Too Complicated?

I saw the animated film “Epic” last Friday. The one review I saw said it was a bit complicated. Sometimes I wonder if I see the same movie as critics. The plot wasn’t complicated. In fact it was pretty straightforward. It had some depth and character growth and maybe that was the problem for the reviewer. It wasn’t shallow, one-dimensional. The characters were fun and the artwork was AMAZING. See it in 3-D. It’s an experience. I thank God that the computer is now a tool for the animator/artist. It allows the filmmakers to create scenes that couldn’t be done with hand animation. The drama created by the way the camera moves through a scene is all thanks to the computer. Plus the ability to create multiple crowd scene images also depends on the computer. The “complication” the computer allows the director to add to those scenes multiplies the emotion created by the images. I wonder if reviewers think a children’s movie has to be simple for the audience? They couldn’t be more wrong. Simple movies don’t become classics. Simple movies that lack dimensional characters and plots that matter to the characters, aren’t memorable. Epic is memorable because it offers emotional depth, characters you understand and empathize with, and imagery that takes your breath away. Go see... read more

Episodic Writing

I remember getting a comment back from an editor on one of my early stories that said my writing was episodic. I didn’t know exactly what was meant by that, but I knew it wasn’t good. It took me awhile, but I finally figured out what episodic meant. It meant there wasn’t enough character arc or story arc, and that the chapters were too neat, self-contained—like an episode. So I tried to correct that. I was more conscious of having arcs, of crafting scenes that built upon one another and of creating characters that pulled you through the story, which is good for a novel. I’ve recently read a novel, though, that is unapologetically episodic. In fact it doesn’t have chapters. It has episodes. The Human Division  was first released as three ebooks, and then several months later the hardback and audiobook were released. At the same time a new ebook came out with the complete book plus a couple of extra codas that the hardback and audiobook book had as extra features. I think the book needed to be episodic because of the way it was first released, which was similar to the way the stories were serialized in the paper. Think of the Sherlock Holmes stories. When I heard about this book I was curious to read it. I’m also a big John Scalzi fan. His book Redshirts is one of my all time favorites. I have to say I think it was very effective. It’s different from his other novels. It’s very much like a TV show, similar to Babylon 5 in structure. And while there aren’t... read more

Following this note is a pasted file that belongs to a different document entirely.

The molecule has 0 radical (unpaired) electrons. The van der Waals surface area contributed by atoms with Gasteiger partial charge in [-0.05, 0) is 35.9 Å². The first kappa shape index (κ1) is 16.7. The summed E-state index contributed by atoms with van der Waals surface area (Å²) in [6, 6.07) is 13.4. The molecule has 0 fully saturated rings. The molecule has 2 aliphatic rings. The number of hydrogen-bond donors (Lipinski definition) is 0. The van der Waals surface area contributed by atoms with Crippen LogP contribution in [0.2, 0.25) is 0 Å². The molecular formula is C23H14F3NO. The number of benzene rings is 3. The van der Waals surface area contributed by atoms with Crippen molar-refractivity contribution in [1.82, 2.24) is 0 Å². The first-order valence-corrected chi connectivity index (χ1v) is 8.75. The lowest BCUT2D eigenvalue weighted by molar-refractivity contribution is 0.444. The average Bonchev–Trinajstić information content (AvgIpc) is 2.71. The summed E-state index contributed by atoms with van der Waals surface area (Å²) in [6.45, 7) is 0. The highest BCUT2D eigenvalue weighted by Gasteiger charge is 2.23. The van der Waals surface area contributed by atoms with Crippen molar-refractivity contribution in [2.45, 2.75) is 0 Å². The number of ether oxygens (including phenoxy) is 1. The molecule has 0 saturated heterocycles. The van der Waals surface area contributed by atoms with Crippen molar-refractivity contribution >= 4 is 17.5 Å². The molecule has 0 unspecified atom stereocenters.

Making it Easy for the Villian